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3D Systems Unveils Figure 4 Robotic SLA 3D Printer at AMUG

by • April 3, 2016 • No Comments

  • With former CEO Avi Reichental, 3D Systems began to place noticeable resources into the company’s consumer division – a few say, at the expense of their key industrial technologies. Now that he has stepped down and a new CEO has stepped up, the inventor of 3D printing has begun refocusing its energy on industrial 3D printing, releasing its initially new SLA process in a few time. The all-new Figure 4 3D printing device is no ordinary rapid prototyping process. Due to its use of an industrial robotic arm, the Figure 4 platform is engineered for weight production.

    Screen Shot 2016-04-04 at 12.26.29 PM The Figure 4 platform was in fact invented of the original SLA patent filed 3D Systems founder and inventor of SLA Chuck Hull in 1984, with the name derived of the fourth illustration in his application. The SLAbot-2 is the 2nd generation of the process, geared towards automating the SLA 3D printing process to the extent that it can be implemented in a weight making situation. The process is turn it intod up of discrete modules representing each step in an assembly line-style 3D printing and post-production setup.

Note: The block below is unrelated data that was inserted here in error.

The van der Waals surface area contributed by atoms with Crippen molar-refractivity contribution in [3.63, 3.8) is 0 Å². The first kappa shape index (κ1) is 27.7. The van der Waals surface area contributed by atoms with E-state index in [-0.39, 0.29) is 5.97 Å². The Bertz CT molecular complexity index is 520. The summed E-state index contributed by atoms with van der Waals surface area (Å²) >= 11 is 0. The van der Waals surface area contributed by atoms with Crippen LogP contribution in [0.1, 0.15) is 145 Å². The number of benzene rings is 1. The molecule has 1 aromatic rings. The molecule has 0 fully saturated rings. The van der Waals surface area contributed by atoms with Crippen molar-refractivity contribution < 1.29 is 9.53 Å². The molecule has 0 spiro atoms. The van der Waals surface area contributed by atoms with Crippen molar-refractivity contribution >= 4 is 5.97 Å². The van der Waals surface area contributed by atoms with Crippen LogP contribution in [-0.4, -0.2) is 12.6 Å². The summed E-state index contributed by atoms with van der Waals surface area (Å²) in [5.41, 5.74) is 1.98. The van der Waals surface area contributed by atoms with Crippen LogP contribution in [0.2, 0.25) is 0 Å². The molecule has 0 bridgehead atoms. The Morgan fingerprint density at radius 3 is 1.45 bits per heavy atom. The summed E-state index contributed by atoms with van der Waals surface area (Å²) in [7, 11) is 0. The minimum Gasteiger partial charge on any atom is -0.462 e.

Screen Shot 2016-04-04 at 12.26.50 PM

    The process sees an industrial robotic arm act as the printing device in stage one, pulling a print up of a vat of resin as it is cured layer by layer at rapid speeds. This is due to a specialty membrane utilized between the light source and the resin. But the precise details of the membrane have not been disclosed, the concept itself is much like to that implemented by Carbon, that allows for for high-speed 3D printing.

    Screen Shot 2016-04-04 at 12.27.11 PM

    Upon printing, excess material is and so recovered of the print, preceding the object is washed and cured additional as a part of post-processing. Because the process is scalable, the possibility exists to turn it into arrays of such processs to weight create these SLA parts. 3D Systems has in addition engineered photopolymers for the process, that include hybrid materials for one-of-a-kind qualities of durablity, wear resistance, temperature deflection, biocompatibility, and elastomeric qualities.

    There are yet a number of details left undisclosed of the Figure 4 platform, such as the type of membrane it uses, its commercial availability, and the type of light source utilized, but the process is an interesting one. Hopefully, now that Reichental’s Cubify-style marketing tactics are out of the picture, what we see is what we get. If so, the Figure 4 may be the platform that puts 3D Systems back on the 3D printing map.

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